In a significant new reform plan, Los Angeles police officials are launching an effort to reduce officers' use of deadly force by reviewing whether they could have done more to avoid the violent encounters, reports the Los Angeles Times.
Under a plan unanimously approved Tuesday by the Police Commission, the Los Angeles Police Department will begin evaluating whether officers did all they could to defuse tense situations before they used force and rewrite policies to emphasize this behavior. This review will occur along with the usual determination about whether officers were justified in the use of force.
In doing so, the LAPD will be turning "de-escalation" — a policing concept that dates back decades — into a policy with potential consequences for its 10,000 officers.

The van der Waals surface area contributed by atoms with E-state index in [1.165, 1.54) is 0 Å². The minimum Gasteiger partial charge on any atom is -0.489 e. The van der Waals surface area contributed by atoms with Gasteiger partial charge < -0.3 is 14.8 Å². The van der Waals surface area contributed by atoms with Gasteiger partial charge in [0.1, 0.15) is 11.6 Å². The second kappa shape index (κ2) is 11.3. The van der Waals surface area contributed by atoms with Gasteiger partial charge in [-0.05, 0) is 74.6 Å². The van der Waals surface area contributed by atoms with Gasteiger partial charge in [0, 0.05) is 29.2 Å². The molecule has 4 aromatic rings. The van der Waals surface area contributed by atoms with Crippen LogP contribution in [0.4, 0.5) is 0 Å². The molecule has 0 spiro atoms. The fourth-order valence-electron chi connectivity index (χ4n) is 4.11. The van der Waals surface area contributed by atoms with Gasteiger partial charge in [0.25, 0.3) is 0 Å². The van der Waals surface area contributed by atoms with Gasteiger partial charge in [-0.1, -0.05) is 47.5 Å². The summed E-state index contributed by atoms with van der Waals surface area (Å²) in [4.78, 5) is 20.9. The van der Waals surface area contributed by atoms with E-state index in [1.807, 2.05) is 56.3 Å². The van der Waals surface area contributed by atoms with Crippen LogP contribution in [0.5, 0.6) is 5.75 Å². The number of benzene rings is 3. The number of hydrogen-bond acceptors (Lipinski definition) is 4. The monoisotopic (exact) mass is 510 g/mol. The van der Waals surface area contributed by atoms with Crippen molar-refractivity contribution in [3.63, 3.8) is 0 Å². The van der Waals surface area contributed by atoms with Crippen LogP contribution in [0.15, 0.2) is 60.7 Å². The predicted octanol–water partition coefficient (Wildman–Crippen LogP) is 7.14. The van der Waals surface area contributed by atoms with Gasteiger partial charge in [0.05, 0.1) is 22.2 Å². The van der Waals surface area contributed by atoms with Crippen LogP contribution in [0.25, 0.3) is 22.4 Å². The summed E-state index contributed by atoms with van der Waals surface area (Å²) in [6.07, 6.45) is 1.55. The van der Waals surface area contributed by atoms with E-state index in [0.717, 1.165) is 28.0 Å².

The move is already creating fault lines in the department. Backers say understanding how officers came to use force is essential to cutting the number of violent incidents and to improve police training.
But others, including the police union, worry the new policy will result in more second-guessing of split-second decisions made by officers and could even endanger police who avoid using force because they fear being disciplined.
Experts said the key will be identifying specific policy language that balances these issues — something the LAPD and other city officials are just beginning to develop.